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After Zenobia's army annexed some of the neighbors' lands, and especially after her conquest of Egypt, how would they address her?

Would they use some sort of honorific? If so, what would it be?

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The truth is that we just do not know with certainty how Zenobia's associates and servants would have addressed her. There are no surviving records to tell us. We know of many titles used to describe Zenobia by her contemporaries, and a number of these are included in the Wikipedia article.


The historian Victor Duruy, writing in the late 19th century, believed that Zenobia used the Greek version of her name in deference to her Greek subjects. She certainly adopted Greek versions of titles in some of her inscriptions.

An inscription on one of Zenobia's statues recorded her name as "Septimia Bat-Zabbai, daughter of Antiochus". "Zenobia" is the feminine form of Zabbai when written in Greek.

A slightly later inscription (dated c271 AD) includes the title "Sebaste", the Greek equivalent of "Empress" (the Latin would be "Augusta"). Another, with a dedication stating that the statue was raised by two senior army commanders, describes her as the "most illustrious and pious queen".

Coins dated to the following year (272AD) carry her prtrait and the the title "AVG" for "Augusta".

Zenobia tetradrachm


In August 272AD, Zenobia was captured and eventually sent into exile in Rome.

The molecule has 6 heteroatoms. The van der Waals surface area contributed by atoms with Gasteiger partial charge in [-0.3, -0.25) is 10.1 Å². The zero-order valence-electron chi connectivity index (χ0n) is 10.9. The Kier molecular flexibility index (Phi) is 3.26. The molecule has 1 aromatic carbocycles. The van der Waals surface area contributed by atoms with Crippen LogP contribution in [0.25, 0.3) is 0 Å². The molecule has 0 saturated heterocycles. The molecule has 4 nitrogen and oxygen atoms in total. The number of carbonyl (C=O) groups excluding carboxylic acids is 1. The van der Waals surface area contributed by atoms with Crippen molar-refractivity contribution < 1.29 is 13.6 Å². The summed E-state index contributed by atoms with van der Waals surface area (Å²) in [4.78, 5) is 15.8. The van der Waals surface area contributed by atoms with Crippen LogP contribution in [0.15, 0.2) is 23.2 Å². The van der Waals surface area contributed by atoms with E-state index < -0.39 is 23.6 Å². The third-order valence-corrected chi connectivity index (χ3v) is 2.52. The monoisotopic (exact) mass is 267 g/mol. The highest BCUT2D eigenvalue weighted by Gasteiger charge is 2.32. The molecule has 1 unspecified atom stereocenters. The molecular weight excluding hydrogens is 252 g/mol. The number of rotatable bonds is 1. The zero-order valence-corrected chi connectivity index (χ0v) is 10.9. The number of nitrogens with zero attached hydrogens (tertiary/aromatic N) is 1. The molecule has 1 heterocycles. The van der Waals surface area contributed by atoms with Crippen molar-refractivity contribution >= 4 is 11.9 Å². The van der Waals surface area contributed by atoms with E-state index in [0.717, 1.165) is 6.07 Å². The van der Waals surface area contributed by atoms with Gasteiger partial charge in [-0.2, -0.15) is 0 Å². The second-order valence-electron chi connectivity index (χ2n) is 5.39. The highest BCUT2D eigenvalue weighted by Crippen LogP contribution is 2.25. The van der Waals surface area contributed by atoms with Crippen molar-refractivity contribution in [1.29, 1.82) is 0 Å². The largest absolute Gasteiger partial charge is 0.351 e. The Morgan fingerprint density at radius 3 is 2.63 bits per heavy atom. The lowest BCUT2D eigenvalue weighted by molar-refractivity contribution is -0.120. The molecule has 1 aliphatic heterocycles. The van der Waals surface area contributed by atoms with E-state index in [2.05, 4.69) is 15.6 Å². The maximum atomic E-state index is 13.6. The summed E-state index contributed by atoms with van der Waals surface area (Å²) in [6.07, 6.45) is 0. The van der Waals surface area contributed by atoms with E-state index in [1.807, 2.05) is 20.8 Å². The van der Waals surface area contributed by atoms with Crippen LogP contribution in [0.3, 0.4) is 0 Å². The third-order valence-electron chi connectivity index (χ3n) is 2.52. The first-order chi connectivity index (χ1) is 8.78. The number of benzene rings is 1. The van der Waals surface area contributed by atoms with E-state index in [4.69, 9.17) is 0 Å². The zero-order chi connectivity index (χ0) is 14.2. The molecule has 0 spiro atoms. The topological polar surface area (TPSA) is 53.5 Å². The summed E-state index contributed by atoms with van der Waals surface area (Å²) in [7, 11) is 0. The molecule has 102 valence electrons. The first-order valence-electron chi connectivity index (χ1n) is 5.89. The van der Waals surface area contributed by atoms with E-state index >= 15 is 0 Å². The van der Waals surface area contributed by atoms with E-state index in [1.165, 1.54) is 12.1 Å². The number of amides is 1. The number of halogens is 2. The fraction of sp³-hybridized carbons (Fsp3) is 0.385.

We are told (mainly by Roman writers, writing after her capture and exile in Rome) that Zenobia styled herself "Queen of the East".

[Apparently, Manichaean sources (mainly texts written in Sogdian from the Turfan Oasis) called her "Tadi".]


Given that Greek was the lingua-franca of the Eastern Empire, and that (as we saw above) Zenobia had demonstrated a preference for using the Greek versions of her name and titles in inscriptions, it seems most likely that her associates and servants would have addressed her using the Greek "Sebaste" for Empress.

However, given that she seems to have been trying to demonstrate degree of equality with the Emperor in Rome during the rebellion, it is also quite possible that she would have required her servants and associates to address her using the Latin title "Augusta". As we've seen, she certainly used that title on her coinage.

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Zenobia was known by her contemporaries in many ways, but perhaps the most famous of them was "Queen of the East".

Her empire, Palmyra, was near the eastern edge of what was then the known world, including Egypt. More to the point, she was seen as a viable competitor to Rome.

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